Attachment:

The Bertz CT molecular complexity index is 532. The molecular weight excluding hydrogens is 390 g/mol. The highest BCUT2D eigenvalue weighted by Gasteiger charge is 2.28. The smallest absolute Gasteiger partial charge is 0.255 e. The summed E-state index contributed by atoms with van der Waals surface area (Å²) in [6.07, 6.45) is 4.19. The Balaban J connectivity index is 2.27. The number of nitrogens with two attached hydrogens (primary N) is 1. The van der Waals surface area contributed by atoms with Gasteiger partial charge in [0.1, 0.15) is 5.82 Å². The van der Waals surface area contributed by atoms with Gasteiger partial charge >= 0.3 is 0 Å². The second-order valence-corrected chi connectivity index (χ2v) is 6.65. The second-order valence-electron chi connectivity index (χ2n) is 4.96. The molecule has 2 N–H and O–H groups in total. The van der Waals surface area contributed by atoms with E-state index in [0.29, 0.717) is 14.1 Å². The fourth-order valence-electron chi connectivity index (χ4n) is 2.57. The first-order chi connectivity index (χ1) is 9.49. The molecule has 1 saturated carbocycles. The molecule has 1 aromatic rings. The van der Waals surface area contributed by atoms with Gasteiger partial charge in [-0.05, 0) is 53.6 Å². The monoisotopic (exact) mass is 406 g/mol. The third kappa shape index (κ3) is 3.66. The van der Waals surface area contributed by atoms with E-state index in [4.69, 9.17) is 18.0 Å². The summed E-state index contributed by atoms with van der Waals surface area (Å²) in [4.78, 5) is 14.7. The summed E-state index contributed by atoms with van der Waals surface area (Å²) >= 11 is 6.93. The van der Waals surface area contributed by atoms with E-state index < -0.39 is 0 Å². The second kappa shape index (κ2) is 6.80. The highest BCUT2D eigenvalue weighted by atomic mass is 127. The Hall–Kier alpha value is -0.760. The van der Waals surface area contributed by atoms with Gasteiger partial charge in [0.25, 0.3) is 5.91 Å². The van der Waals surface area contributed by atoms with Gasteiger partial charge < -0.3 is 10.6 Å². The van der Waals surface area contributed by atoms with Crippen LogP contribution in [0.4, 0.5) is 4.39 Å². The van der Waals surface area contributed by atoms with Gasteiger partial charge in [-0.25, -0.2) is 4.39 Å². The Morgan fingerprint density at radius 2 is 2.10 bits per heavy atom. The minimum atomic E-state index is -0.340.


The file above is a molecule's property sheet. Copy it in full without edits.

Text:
The Bertz CT molecular complexity index is 532. The molecular weight excluding hydrogens is 390 g/mol. The highest BCUT2D eigenvalue weighted by Gasteiger charge is 2.28. The smallest absolute Gasteiger partial charge is 0.255 e. The summed E-state index contributed by atoms with van der Waals surface area (Å²) in [6.07, 6.45) is 4.19. The Balaban J connectivity index is 2.27. The number of nitrogens with two attached hydrogens (primary N) is 1. The van der Waals surface area contributed by atoms with Gasteiger partial charge in [0.1, 0.15) is 5.82 Å². The van der Waals surface area contributed by atoms with Gasteiger partial charge >= 0.3 is 0 Å². The second-order valence-corrected chi connectivity index (χ2v) is 6.65. The second-order valence-electron chi connectivity index (χ2n) is 4.96. The molecule has 2 N–H and O–H groups in total. The van der Waals surface area contributed by atoms with E-state index in [0.29, 0.717) is 14.1 Å². The fourth-order valence-electron chi connectivity index (χ4n) is 2.57. The first-order chi connectivity index (χ1) is 9.49. The molecule has 1 saturated carbocycles. The molecule has 1 aromatic rings. The van der Waals surface area contributed by atoms with Gasteiger partial charge in [-0.05, 0) is 53.6 Å². The monoisotopic (exact) mass is 406 g/mol. The third kappa shape index (κ3) is 3.66. The van der Waals surface area contributed by atoms with E-state index in [4.69, 9.17) is 18.0 Å². The summed E-state index contributed by atoms with van der Waals surface area (Å²) in [4.78, 5) is 14.7. The summed E-state index contributed by atoms with van der Waals surface area (Å²) >= 11 is 6.93. The van der Waals surface area contributed by atoms with E-state index < -0.39 is 0 Å². The second kappa shape index (κ2) is 6.80. The highest BCUT2D eigenvalue weighted by atomic mass is 127. The Hall–Kier alpha value is -0.760. The van der Waals surface area contributed by atoms with Gasteiger partial charge in [0.25, 0.3) is 5.91 Å². The van der Waals surface area contributed by atoms with Gasteiger partial charge < -0.3 is 10.6 Å². The van der Waals surface area contributed by atoms with Crippen LogP contribution in [0.4, 0.5) is 4.39 Å². The van der Waals surface area contributed by atoms with Gasteiger partial charge in [-0.25, -0.2) is 4.39 Å². The Morgan fingerprint density at radius 2 is 2.10 bits per heavy atom. The minimum atomic E-state index is -0.340.